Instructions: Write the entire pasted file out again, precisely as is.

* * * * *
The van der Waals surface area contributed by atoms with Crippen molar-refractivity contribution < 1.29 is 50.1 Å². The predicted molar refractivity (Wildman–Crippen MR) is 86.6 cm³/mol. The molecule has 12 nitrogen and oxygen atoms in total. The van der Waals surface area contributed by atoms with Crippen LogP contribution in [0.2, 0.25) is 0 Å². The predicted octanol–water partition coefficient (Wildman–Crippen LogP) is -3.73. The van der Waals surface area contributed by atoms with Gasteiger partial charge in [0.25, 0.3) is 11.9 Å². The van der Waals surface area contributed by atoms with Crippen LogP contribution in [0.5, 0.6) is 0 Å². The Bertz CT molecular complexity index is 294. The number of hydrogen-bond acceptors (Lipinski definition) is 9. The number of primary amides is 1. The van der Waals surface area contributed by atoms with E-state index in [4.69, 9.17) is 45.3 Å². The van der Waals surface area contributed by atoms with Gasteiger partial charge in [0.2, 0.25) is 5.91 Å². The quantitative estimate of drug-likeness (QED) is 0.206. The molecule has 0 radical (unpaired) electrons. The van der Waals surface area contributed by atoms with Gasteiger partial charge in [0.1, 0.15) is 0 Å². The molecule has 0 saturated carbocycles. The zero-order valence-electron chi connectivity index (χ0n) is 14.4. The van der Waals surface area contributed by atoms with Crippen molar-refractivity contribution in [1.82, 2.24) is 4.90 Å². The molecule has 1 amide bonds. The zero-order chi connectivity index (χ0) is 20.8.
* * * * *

The van der Waals surface area contributed by atoms with Crippen molar-refractivity contribution < 1.29 is 50.1 Å². The predicted molar refractivity (Wildman–Crippen MR) is 86.6 cm³/mol. The molecule has 12 nitrogen and oxygen atoms in total. The van der Waals surface area contributed by atoms with Crippen LogP contribution in [0.2, 0.25) is 0 Å². The predicted octanol–water partition coefficient (Wildman–Crippen LogP) is -3.73. The van der Waals surface area contributed by atoms with Gasteiger partial charge in [0.25, 0.3) is 11.9 Å². The van der Waals surface area contributed by atoms with Crippen LogP contribution in [0.5, 0.6) is 0 Å². The Bertz CT molecular complexity index is 294. The number of hydrogen-bond acceptors (Lipinski definition) is 9. The number of primary amides is 1. The van der Waals surface area contributed by atoms with E-state index in [4.69, 9.17) is 45.3 Å². The van der Waals surface area contributed by atoms with Gasteiger partial charge in [0.2, 0.25) is 5.91 Å². The quantitative estimate of drug-likeness (QED) is 0.206. The molecule has 0 radical (unpaired) electrons. The van der Waals surface area contributed by atoms with Gasteiger partial charge in [0.1, 0.15) is 0 Å². The molecule has 0 saturated carbocycles. The zero-order valence-electron chi connectivity index (χ0n) is 14.4. The van der Waals surface area contributed by atoms with Crippen molar-refractivity contribution in [1.82, 2.24) is 4.90 Å². The molecule has 1 amide bonds. The zero-order chi connectivity index (χ0) is 20.8.